Trends remain unpredictable

Moreover, the state has been unpredictable at times if we look at the trends of polls during the last few years – the 2014 general elections, 2017 assembly elections and 2018 bye-polls.

While the alliances and the caste combinations in an election can make all the difference, the 2014 general elections had Modi wave and the BJP made a stunning comeback after 17 years, winning 71 seats out of 80.

In 2014, the BJP had allied with Apna Dal, the Indian National Congress which only won 2 legacy seats had made an alliance with Rashtriya Lok Dal (RLD) and Mahan Dal

Mayawati’s BSP, which had contested independently, lost on all seats while Yadavs’ Samajwadi party only managed to win five seats contested by the Yadav family members.

In the 2017 Assembly elections, the SP-Congress Alliance led by Akhilesh Yadav won only 55 seats out of 403 and was defeated by the BJP which had won a thumping majority of 325 seats without projecting a chief ministerial candidate prior to the election.

It was this election that saw Yogi Adityanath emerging as a main player in the party.

Star campaigners – the Modi-Yogi factor

In 2018, the Modi-Yogi factor seemed to have failed as the BJP saw shocking defeats in Kairana as well as its traditional bastions of Phulpur and Gorakhpur, in which Yogi won five times.

The BSP had famously lent support to SP for both Phulpur and Gorakhpur constituencies.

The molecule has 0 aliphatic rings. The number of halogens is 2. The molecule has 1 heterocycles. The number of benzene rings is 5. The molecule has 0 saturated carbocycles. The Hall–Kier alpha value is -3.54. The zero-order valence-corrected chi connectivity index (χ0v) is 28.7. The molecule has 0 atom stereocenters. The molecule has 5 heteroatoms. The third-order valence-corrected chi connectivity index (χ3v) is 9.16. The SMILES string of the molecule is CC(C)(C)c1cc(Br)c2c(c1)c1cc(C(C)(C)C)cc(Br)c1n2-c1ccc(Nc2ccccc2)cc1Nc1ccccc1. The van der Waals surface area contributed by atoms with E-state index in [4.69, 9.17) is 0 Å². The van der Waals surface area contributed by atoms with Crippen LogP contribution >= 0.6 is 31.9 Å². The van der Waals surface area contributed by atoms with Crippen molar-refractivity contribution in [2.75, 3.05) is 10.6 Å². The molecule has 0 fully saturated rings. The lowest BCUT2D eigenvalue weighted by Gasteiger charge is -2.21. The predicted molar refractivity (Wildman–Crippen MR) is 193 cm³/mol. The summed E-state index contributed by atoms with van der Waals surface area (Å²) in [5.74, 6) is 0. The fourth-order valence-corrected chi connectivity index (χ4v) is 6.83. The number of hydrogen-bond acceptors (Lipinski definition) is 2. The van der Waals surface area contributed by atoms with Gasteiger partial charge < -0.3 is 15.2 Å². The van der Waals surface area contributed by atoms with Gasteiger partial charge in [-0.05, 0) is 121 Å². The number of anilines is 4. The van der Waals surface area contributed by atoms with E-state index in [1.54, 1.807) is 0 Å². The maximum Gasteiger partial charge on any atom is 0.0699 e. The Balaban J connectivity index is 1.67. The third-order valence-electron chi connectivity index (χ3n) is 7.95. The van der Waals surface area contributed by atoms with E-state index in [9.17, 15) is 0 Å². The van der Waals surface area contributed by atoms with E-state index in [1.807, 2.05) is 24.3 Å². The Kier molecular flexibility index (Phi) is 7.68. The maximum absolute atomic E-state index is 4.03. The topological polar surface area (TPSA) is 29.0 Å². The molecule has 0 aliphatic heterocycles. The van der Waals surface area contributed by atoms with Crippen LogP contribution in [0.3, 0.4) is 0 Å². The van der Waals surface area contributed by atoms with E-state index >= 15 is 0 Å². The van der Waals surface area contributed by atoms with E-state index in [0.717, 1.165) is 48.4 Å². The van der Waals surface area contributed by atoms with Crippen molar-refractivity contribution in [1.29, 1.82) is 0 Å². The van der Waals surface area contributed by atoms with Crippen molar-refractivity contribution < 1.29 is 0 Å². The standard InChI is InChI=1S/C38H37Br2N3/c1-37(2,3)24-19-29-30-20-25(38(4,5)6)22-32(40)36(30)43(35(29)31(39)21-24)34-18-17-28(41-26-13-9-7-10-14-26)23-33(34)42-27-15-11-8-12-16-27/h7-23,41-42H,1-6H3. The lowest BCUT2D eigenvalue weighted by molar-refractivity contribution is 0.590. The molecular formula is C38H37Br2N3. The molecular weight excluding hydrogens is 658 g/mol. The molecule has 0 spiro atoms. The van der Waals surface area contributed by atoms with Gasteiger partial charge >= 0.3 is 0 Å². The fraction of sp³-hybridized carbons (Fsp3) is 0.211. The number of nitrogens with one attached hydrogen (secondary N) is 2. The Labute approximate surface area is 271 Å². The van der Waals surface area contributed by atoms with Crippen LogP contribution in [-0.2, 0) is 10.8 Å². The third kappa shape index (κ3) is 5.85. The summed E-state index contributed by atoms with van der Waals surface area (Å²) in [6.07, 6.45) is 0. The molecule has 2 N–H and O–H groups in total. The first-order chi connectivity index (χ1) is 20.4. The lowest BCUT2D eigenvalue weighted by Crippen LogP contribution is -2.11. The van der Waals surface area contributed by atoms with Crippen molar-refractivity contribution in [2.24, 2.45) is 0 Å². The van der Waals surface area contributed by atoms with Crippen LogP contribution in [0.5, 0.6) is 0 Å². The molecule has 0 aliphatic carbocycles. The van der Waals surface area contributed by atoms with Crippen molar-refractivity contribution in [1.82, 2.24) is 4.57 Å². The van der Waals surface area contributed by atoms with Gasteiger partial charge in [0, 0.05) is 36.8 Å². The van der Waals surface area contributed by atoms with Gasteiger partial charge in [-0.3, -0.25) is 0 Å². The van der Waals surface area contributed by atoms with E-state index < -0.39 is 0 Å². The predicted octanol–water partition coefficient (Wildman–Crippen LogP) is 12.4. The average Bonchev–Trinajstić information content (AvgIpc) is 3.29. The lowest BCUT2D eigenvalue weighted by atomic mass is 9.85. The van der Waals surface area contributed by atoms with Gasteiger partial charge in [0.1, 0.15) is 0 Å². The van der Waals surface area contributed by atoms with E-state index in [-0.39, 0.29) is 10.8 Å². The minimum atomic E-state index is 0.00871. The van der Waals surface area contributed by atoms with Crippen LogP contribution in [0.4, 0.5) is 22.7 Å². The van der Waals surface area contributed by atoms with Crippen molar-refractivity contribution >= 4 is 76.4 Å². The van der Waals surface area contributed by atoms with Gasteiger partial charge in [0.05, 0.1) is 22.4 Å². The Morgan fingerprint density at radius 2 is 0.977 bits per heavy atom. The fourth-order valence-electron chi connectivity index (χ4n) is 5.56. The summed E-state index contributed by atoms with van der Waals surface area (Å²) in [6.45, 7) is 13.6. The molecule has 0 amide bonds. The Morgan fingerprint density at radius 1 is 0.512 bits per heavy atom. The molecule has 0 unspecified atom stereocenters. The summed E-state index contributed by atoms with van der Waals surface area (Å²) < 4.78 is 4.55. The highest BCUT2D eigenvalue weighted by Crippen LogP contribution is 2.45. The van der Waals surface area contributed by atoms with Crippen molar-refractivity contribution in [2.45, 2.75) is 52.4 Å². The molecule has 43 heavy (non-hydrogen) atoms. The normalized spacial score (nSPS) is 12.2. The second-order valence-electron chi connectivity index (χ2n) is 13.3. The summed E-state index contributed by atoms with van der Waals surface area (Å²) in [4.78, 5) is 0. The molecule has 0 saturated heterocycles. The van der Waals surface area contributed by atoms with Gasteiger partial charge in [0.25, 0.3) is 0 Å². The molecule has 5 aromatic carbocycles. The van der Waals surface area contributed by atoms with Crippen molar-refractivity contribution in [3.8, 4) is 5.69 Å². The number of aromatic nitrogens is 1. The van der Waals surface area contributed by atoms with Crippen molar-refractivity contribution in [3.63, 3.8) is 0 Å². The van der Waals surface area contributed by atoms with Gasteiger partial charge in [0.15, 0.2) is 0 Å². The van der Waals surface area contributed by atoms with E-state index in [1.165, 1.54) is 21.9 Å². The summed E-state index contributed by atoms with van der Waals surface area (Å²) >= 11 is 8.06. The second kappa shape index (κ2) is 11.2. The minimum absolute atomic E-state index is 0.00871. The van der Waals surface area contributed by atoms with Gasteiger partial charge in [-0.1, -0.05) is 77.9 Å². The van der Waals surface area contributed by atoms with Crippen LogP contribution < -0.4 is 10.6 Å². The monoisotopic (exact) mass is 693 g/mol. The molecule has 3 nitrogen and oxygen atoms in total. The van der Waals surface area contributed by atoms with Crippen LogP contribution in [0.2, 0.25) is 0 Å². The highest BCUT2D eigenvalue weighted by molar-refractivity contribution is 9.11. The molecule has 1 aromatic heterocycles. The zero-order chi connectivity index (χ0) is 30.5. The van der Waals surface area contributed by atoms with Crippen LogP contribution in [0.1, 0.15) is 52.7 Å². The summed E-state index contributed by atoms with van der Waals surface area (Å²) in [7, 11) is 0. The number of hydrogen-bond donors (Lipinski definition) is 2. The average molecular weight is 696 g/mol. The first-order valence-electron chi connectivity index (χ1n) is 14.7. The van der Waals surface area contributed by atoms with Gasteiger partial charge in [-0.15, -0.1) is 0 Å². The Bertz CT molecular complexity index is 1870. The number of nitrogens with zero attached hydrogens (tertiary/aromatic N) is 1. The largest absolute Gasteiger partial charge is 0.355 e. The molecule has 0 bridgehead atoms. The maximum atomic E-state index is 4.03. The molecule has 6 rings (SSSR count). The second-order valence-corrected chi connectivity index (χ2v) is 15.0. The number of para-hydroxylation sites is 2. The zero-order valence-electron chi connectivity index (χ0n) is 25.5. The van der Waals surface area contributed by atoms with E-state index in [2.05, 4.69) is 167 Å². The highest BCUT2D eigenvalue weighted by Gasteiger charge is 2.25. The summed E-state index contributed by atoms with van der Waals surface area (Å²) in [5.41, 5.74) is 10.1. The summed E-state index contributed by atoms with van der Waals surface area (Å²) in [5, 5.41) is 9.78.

It was even more shocking as under Yogi Adityanath, BJP lost 4 out of 5 by-elections it contested. The silver lining remained with the BJP winning the Sikandara Assembly seat in Kanpur rural area.

With all these factors, it can safely be said that while caste combination and alliances can influence elections in the state, there are other factors that could have an impact on elections too.

National security and Ram Mandir

Yogi Adityanath has said the NDA-led by the BJP is not soft on the terrorist, underpinning the fact that national security is also an election issue.

“We don’t want a government that feeds biryani to the terrorists, we want who gives them a bullet and that has happened under Modiji,” he said citing the surgical strike in 2016 and IAF strike in Balakot in February.

However, besides nationalism, the party which first came to prominence due to the Ram Mandir issue during the mid-1990s is also cornered on the same after all these years. Refuting that, Yogi has blamed the Congress for the delay but did not elaborate.

“The matter of Ram Mandir is currently in the highest court of the country but the reason for the delay in the decision is the Congress but the temple should be constructed where Lord Ram resides,” 46-year-old leader told Dainik Jagran.

Generational shift
The 2019 general elections have also marked a generational shift in the party as Modi-Shah helm the affairs, visibly sidelining veterans such as Lal Krishna Advani and Murli Manohar Joshi, denying them tickets from their traditional seats in Gujarat’s Gandhinagar and Uttar Pradesh’s Kanpur respectively.

“They are our senior leaders and them not getting a party ticket should not be seen in a bad way,” Yogi Adityanath said refuting allegations of Advani and Joshi being sidelined.